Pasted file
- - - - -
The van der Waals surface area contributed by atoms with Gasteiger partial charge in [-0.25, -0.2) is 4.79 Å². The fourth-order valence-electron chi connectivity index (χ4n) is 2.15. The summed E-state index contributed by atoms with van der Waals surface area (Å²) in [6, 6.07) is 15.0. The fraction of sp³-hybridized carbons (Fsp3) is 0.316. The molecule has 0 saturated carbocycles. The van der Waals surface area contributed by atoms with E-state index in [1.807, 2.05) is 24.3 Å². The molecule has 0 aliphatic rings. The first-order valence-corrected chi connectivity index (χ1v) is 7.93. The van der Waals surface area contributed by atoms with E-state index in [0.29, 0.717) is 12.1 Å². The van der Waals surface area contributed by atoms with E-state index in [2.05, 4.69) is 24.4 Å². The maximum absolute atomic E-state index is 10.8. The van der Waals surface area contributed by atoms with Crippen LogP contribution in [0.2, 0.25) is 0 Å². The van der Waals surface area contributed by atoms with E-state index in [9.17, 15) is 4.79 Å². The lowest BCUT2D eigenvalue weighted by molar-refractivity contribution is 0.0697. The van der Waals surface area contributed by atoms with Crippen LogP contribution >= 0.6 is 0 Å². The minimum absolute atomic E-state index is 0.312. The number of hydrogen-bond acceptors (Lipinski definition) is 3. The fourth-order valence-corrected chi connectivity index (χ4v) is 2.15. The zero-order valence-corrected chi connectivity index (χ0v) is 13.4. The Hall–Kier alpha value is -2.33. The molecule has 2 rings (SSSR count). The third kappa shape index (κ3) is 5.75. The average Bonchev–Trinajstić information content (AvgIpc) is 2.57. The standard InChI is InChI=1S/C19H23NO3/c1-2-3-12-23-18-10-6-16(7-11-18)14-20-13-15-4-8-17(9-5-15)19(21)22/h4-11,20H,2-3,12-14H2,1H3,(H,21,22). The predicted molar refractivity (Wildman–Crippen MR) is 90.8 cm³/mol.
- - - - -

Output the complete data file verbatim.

The van der Waals surface area contributed by atoms with Gasteiger partial charge in [-0.25, -0.2) is 4.79 Å². The fourth-order valence-electron chi connectivity index (χ4n) is 2.15. The summed E-state index contributed by atoms with van der Waals surface area (Å²) in [6, 6.07) is 15.0. The fraction of sp³-hybridized carbons (Fsp3) is 0.316. The molecule has 0 saturated carbocycles. The van der Waals surface area contributed by atoms with E-state index in [1.807, 2.05) is 24.3 Å². The molecule has 0 aliphatic rings. The first-order valence-corrected chi connectivity index (χ1v) is 7.93. The van der Waals surface area contributed by atoms with E-state index in [0.29, 0.717) is 12.1 Å². The van der Waals surface area contributed by atoms with E-state index in [2.05, 4.69) is 24.4 Å². The maximum absolute atomic E-state index is 10.8. The van der Waals surface area contributed by atoms with Crippen LogP contribution in [0.2, 0.25) is 0 Å². The van der Waals surface area contributed by atoms with E-state index in [9.17, 15) is 4.79 Å². The lowest BCUT2D eigenvalue weighted by molar-refractivity contribution is 0.0697. The van der Waals surface area contributed by atoms with Crippen LogP contribution >= 0.6 is 0 Å². The minimum absolute atomic E-state index is 0.312. The number of hydrogen-bond acceptors (Lipinski definition) is 3. The fourth-order valence-corrected chi connectivity index (χ4v) is 2.15. The zero-order valence-corrected chi connectivity index (χ0v) is 13.4. The Hall–Kier alpha value is -2.33. The molecule has 2 rings (SSSR count). The third kappa shape index (κ3) is 5.75. The average Bonchev–Trinajstić information content (AvgIpc) is 2.57. The standard InChI is InChI=1S/C19H23NO3/c1-2-3-12-23-18-10-6-16(7-11-18)14-20-13-15-4-8-17(9-5-15)19(21)22/h4-11,20H,2-3,12-14H2,1H3,(H,21,22). The predicted molar refractivity (Wildman–Crippen MR) is 90.8 cm³/mol.